Genetic variation refers to diversity in gene frequencies. Genetic variation can refer to differences between individuals or to differences between populations. Mutation is the ultimate source of genetic variation, but mechanisms such as sexual reproduction and genetic drift contribute to it as well.


Variation in the human genome can take several forms. Simple single nucleotide polymorphisms, or SNPs, is one form. But in another form actually involves a larger-scale variation where you might have a stretch of DNA of hundreds, or even thousands, of base pairs that is different between people. Maybe I have three copies of that stretch and you have two. Or maybe it's a circumstance where I have the genes in the order ABC and you have them in the order of ACB because you have an inversion in that. Those don't have to be pathological. In fact, most of them won't be, but it's a different kind of variation that in some instances may be playing a role in disease risk.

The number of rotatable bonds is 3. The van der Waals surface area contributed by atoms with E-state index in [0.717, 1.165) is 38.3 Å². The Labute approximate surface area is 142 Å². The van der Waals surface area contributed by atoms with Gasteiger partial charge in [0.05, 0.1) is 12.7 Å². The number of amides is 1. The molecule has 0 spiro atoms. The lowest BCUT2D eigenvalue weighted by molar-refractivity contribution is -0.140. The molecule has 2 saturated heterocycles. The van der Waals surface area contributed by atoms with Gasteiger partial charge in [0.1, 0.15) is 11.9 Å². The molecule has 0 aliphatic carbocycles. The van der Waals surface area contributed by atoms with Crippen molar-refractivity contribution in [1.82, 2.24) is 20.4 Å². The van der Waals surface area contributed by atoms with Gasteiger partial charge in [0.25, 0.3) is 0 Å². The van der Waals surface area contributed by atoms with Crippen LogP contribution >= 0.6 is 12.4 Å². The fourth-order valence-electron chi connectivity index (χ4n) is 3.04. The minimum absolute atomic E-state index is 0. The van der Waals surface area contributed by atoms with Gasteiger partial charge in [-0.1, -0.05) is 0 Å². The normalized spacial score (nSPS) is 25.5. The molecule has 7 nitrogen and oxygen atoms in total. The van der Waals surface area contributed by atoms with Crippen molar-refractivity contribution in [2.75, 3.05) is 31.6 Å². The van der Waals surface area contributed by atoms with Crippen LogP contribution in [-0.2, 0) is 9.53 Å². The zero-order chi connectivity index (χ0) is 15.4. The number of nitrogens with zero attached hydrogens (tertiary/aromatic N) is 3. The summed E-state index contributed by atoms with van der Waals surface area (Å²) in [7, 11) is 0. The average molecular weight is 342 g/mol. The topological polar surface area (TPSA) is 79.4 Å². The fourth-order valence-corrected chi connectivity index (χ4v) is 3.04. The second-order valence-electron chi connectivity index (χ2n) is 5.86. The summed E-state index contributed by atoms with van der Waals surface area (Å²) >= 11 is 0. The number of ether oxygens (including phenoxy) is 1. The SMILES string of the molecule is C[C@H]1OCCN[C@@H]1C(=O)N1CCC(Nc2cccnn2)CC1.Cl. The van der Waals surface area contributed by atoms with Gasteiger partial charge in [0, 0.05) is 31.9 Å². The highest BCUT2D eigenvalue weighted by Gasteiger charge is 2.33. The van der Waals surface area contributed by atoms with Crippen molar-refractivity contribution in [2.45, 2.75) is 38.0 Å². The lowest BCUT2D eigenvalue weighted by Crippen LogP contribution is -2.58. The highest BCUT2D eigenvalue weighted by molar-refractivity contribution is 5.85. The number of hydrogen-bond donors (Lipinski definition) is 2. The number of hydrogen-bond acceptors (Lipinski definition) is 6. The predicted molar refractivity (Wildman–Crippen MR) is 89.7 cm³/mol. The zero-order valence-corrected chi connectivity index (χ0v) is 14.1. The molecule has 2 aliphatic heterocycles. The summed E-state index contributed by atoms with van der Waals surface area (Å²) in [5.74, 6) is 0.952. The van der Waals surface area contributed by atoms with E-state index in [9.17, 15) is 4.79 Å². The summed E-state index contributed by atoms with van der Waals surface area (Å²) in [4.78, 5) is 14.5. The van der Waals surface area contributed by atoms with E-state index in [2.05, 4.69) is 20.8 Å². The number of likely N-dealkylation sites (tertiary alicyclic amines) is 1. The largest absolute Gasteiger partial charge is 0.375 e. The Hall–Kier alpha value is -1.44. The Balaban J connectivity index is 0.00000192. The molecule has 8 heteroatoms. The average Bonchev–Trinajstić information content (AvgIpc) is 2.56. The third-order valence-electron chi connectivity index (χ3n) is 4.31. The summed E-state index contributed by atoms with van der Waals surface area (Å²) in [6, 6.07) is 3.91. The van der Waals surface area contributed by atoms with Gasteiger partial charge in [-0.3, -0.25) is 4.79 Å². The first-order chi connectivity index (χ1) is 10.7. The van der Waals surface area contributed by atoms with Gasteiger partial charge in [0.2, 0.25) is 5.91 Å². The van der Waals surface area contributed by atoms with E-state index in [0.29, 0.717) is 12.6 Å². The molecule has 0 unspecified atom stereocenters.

- Francis S. Collins, M.D., Ph.D.